Full Board review
Studies that expose subjects to more than minimal risk must be reviewed at a convened Full Board meeting. Minimal risk is defined as those risks and discomforts to which a person is commonly exposed in the ordinary course of daily life, including routine visits to physicians.
Examples of studies that qualify for Full Board review:
• Research that involves sensitive, protected populations (e.g. children, or cognitively-disabled individuals) or marginalized population (e.g. like prisoners, prostitutes)
• Research involving sensitive information (e.g., child abuse, violence, sexual conduct/misconduct, mental health/status information, HIV, alcohol, compulsive disorders, etc.).
• Procedures that are personally intrusive, stressful, or potentially traumatic (stress can be physical, psychological, social, financial, or legal).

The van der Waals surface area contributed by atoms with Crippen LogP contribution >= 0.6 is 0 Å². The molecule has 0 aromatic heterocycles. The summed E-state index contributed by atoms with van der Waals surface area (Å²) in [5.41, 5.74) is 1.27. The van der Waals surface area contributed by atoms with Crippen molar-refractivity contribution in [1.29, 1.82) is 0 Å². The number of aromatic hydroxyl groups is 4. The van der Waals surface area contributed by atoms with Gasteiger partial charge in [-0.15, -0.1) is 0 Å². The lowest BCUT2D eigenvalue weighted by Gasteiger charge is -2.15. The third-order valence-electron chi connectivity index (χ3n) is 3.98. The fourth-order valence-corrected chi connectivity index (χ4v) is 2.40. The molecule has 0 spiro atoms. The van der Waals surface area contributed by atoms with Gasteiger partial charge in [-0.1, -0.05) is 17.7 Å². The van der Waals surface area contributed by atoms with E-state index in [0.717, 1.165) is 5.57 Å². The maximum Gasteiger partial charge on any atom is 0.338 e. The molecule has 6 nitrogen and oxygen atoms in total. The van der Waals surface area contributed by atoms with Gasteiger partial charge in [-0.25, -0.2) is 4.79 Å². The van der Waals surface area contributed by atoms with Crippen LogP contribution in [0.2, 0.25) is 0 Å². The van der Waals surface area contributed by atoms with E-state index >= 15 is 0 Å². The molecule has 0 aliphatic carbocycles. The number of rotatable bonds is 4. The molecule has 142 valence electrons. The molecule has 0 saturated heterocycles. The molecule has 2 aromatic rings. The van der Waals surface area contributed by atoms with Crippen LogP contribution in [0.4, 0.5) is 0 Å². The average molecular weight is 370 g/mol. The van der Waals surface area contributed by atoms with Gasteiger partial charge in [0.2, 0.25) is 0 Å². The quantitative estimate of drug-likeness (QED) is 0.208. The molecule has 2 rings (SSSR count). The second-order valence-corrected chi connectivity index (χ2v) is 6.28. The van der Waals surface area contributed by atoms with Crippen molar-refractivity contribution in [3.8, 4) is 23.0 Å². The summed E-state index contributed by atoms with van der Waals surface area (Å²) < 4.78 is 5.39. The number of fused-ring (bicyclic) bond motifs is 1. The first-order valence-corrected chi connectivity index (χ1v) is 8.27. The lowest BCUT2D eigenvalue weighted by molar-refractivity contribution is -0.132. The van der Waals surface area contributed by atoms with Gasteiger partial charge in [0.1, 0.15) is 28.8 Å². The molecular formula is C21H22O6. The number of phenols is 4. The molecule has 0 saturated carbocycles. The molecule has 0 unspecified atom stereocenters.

• Projects that involve possible coercion or undue influence that induces or entices consent (e.g., excessive compensation, inequitable relationship, etc.)
• Punch biopsies
• X-rays, DEXA scans
• MRIs when contrast media and/or sedation is used for research purposes
• Research on investigational drugs or devices
• Mobile medical applications that use health information to directly inform care of the research subject (e.g., applications that provide insulin dosing recommendations)
• Research in which the identification of the subjects and/or their responses would reasonably place them at risk of criminal or civil liability or be damaging to their reputation or be stigmatizing to their group